carb heat and power reduction

matt152

Well-Known Member
Cessna 172: I was taught to put carb heat on prior to any power reduction below the green arc.

The school I am instructing at has standardized pulling the carb heat AFTER reducing power.

This made me think about why I was taught carb heat first. My understanding is that turning carb heat on prior to power reduction is preferred because of the large pressure drop in the carb when closing the throttle. This pressure drop contributes to an increased likelihood of carb ice. Also, you want to put carb heat on when the exhaust manifold is nice and hot. If you use carb heat after a power reduction, the exhaust manifold may be cooler, or you might forget to use it at all.

Question: Am I wrong? Does it make a difference? Should I just accept the way the school has standardized this procedure or try to change it?

Thanks
 

tgrayson

New Member
Question: Am I wrong? Does it make a difference? Should I just accept the way the school has standardized this procedure or try to change it?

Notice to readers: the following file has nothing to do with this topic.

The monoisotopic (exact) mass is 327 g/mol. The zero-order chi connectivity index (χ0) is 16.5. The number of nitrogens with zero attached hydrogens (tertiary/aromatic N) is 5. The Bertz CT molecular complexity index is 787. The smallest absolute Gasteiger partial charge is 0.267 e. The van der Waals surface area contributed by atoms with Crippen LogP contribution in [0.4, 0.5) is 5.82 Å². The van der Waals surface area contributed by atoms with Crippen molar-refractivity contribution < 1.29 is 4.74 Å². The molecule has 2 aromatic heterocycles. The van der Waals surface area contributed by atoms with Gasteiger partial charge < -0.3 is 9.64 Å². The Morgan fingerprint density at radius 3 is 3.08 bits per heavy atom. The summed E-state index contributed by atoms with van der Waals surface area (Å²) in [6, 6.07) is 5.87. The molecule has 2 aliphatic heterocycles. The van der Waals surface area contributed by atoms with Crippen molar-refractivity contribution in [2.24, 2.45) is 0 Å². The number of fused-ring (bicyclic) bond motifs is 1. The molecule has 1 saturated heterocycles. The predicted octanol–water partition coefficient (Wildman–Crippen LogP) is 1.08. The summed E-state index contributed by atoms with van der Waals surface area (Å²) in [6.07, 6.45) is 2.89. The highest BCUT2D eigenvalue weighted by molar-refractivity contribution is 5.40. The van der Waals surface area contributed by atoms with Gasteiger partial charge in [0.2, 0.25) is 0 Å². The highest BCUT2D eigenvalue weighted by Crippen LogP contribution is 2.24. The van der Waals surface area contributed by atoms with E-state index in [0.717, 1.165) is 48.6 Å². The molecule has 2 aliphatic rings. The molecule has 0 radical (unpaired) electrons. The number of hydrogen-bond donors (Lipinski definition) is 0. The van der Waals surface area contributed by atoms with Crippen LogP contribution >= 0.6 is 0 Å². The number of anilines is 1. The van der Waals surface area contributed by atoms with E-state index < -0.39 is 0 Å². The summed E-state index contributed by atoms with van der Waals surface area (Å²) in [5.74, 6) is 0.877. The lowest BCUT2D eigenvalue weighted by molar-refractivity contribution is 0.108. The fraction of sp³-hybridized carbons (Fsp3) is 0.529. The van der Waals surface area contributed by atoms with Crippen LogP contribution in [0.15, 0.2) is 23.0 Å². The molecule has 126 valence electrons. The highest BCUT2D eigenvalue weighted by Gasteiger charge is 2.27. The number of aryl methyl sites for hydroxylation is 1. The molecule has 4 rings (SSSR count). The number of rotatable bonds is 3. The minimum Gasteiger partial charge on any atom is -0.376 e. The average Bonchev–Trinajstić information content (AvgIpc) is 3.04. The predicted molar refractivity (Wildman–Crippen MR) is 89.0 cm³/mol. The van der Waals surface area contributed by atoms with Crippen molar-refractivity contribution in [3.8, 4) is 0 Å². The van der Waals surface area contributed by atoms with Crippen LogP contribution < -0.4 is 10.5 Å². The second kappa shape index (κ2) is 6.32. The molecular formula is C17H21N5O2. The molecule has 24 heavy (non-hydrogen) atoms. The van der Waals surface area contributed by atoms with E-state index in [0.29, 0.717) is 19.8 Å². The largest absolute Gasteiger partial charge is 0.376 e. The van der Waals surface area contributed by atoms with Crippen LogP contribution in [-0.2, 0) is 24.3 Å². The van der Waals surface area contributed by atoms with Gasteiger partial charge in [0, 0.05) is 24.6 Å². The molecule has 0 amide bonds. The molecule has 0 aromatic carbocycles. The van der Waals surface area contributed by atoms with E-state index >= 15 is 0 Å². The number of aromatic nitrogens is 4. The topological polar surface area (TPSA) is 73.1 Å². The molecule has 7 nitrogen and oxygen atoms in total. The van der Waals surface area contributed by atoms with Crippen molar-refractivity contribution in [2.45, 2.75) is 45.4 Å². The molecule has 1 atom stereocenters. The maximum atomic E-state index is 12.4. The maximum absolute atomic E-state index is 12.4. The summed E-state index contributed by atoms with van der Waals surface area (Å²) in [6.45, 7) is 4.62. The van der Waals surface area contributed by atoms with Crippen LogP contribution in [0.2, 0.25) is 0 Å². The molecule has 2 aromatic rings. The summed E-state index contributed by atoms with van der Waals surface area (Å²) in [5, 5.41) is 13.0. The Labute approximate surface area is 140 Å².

An added reason is that during cruise, you may have already iced up the idle ports inside the throttle plate; closing the throttle could result in instant engine failure. I add carb heat for 10-15 seconds before reducing power in order to melt any pre-existing ice.

I see no advantage to the school's procedure.

BTW, I have a NACA (NASA) report mentioning the idle port as the reason low power settings are so susceptible to carb icing. Perhaps you might use this report to convince your management?
 

MidlifeFlyer

Well-Known Member
I'd be surprised if it makes any difference if the carb heat is pulled 2 seconds before throttle reduction or 2 seconds after.

For an operational standpoint, I think there's something to be said for moving the throttle as the first response to a need for more or less power and leaving the "clean up" for after you've flown the airplane.
 

matt152

Well-Known Member
An added reason is that during cruise, you may have already iced up the idle ports inside the throttle plate; closing the throttle could result in instant engine failure.
That's interesting. I had not heard that previously, but it makes sense.